Intellectual Ventures I LLC v. Capital One Financial

Again addressing the issue of subject-matter eligibility of computer-implemented claims, the U.S. Court of Appeals for the Federal Circuit found two patents to be directed to non-eligible subject matter, concluding that the invention merely applied abstract ideas using generic computer elements. Intellectual Ventures I LLC v. Capital One Financial, Case No. 14-1506 (Fed. Cir., July 6, 2015) (Dyk, J.).

Intellectual Ventures (IV) sued Capital One Financial on patents related to internet-based budget tracking, web page customization and scanning hard-copy images. IV stipulated to non-infringement for the hard-copy scanning patent after the district court’s claim construction required the recited machine-readable instruction form to be a physical document. After the district court held the claims of the other two patents were directed to ineligible subject matter and additionally that the claims of one of the two patents were indefinite, IV appealed.

On appeal, the Federal Circuit first addressed the budget tracking patent and agreed with the district court that it was directed to the abstract idea of tracking financial transactions to determine whether they exceeded a pre-set spending limit. The Court noted that while IV argued the claims were not directed to an abstract idea, it apparently conceded that budgeting itself is indeed an abstract idea. Turning to the second step of the Alice analysis looking for an “inventive concept,” the Federal Circuit found the recited database, user profile and communication medium elements to be merely generic computer elements, making the claims nothing more than instructions to apply the abstract idea on a generic computer. The Court also found it notable that the budgeting calculations of the claims could be made using pencil and paper.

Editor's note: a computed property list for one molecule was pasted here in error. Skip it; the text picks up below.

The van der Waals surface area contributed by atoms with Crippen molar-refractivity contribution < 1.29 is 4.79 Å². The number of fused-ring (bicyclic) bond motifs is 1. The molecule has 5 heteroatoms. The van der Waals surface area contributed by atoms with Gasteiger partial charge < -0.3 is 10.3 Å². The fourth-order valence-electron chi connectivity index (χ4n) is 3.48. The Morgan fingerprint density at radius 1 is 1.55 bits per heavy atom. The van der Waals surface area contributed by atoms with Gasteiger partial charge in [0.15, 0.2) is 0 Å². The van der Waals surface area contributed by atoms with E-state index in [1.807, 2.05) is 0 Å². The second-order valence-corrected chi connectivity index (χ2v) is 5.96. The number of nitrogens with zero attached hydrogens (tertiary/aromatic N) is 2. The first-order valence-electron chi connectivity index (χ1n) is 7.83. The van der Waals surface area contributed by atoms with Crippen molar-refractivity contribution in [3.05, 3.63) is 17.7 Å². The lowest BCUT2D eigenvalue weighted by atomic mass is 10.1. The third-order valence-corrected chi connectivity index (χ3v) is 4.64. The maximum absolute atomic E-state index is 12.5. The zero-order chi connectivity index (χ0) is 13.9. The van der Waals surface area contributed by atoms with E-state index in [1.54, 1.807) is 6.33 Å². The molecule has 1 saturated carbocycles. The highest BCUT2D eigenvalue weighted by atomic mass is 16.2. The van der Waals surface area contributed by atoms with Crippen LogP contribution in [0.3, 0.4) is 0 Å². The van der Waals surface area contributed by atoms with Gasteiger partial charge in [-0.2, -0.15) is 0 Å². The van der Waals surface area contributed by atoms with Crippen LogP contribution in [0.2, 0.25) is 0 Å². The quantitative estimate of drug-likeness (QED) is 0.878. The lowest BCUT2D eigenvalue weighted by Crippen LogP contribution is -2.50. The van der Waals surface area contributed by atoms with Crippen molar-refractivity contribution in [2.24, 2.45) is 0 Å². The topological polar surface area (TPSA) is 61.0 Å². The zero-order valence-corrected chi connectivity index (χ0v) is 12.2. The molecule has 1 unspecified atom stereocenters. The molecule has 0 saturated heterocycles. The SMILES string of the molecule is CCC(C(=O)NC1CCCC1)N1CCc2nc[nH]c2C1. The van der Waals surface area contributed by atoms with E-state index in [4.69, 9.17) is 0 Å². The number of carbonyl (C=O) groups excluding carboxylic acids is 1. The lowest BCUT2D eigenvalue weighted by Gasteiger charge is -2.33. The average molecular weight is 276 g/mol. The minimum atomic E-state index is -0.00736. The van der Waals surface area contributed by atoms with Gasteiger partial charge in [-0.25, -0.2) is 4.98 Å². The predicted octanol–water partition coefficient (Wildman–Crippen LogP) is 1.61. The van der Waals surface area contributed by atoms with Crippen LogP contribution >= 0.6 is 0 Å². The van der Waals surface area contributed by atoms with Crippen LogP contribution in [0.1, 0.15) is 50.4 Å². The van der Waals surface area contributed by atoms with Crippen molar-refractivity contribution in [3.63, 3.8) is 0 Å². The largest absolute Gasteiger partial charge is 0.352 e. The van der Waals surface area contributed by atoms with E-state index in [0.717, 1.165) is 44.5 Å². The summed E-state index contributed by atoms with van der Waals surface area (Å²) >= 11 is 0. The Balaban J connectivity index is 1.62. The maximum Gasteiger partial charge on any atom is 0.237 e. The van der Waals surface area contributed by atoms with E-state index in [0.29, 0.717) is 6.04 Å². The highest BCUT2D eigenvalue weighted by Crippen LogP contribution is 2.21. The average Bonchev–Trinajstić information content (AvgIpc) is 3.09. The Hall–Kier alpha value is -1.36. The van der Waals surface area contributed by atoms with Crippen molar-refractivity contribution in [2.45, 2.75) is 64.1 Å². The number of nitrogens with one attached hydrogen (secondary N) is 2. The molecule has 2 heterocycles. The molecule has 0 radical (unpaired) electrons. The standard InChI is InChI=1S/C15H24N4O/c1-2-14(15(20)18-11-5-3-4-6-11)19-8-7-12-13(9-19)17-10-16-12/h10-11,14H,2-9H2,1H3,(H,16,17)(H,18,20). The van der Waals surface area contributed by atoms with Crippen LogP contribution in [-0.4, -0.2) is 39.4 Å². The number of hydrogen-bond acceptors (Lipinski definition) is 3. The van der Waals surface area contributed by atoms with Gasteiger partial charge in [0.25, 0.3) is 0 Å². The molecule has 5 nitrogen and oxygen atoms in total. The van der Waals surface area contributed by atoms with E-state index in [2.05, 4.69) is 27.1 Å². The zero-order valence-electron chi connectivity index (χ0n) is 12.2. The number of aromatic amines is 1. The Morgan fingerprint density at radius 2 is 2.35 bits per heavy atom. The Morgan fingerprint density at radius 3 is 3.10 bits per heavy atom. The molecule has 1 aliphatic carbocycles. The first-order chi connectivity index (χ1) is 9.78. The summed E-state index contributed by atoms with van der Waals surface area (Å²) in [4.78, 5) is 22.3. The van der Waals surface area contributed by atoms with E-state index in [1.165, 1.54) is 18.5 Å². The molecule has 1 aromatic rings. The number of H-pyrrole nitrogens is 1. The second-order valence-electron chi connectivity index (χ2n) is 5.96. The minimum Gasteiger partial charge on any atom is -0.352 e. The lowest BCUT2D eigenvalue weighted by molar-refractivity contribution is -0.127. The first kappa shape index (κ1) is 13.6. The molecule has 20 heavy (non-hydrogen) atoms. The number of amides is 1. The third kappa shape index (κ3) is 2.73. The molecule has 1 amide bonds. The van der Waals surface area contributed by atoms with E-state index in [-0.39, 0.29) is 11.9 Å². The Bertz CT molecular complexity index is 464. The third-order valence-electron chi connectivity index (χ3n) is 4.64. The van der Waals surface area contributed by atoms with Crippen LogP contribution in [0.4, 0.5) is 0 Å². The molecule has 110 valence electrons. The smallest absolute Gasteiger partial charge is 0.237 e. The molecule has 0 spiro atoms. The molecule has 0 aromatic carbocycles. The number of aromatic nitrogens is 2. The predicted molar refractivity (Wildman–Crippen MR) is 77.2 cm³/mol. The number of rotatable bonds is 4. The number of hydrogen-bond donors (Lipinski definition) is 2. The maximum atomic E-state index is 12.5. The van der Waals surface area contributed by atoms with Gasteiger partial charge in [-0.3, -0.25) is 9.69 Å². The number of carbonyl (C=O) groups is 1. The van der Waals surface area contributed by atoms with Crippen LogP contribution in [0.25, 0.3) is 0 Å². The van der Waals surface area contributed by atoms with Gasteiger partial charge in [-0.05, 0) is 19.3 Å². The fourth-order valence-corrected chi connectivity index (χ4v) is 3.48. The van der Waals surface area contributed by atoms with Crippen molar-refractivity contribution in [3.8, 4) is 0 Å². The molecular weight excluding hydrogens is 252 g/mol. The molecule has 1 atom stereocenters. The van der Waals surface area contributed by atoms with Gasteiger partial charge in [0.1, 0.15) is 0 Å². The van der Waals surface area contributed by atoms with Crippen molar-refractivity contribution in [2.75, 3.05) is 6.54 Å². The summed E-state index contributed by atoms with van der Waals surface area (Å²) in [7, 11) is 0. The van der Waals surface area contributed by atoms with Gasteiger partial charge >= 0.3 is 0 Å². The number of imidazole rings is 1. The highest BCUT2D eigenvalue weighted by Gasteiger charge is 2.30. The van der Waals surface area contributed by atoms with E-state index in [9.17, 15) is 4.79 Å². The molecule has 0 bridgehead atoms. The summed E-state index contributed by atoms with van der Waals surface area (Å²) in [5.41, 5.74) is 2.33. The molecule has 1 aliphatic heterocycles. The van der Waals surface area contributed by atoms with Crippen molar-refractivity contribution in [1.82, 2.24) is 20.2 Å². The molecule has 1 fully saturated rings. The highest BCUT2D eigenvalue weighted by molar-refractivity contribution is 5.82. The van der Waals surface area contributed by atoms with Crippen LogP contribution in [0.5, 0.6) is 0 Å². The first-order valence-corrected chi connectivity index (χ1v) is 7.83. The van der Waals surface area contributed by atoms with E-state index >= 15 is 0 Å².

As for the web page customization patent, rather than spell out the abstract idea, the Court instead looked to whether the claims covered a fundamental and long prevalent practice. It concluded that they covered the longstanding practice of customizing information based on information known about a user and tailoring delivered content based on navigation data. As examples of such tailoring, the Court cited newspaper inserts based on the recipient’s location and television commercials that were tailored to the time of day they were broadcast. With regard to the second step of the Alice analysis, recitation of a technological solution, IV argued that the claims were directed to a specific application of the idea. The Federal Circuit disagreed, noting IV’s successful urging of a broad claim construction for the claimed interactive interface that effectively covered a generic web server running software. The Court further concluded that the claims do nothing more than map out how to apply the application on a computer and therefore do not confer patent eligibility. In doing so, the Federal Circuit distinguished the patent upheld in DDR Holdings as addressing a problem unique to the internet and solved by a solution that departed from the conventional methods.

Finally, the Federal Circuit affirmed the district court’s construction of recorded “machine readable instruction form” as requiring a physical document. It upheld the construction, noting that the claimed step of separating hard-copy prints from the form before scanning and also based on prosecution history arguments emphasizing the physical nature of the claimed step.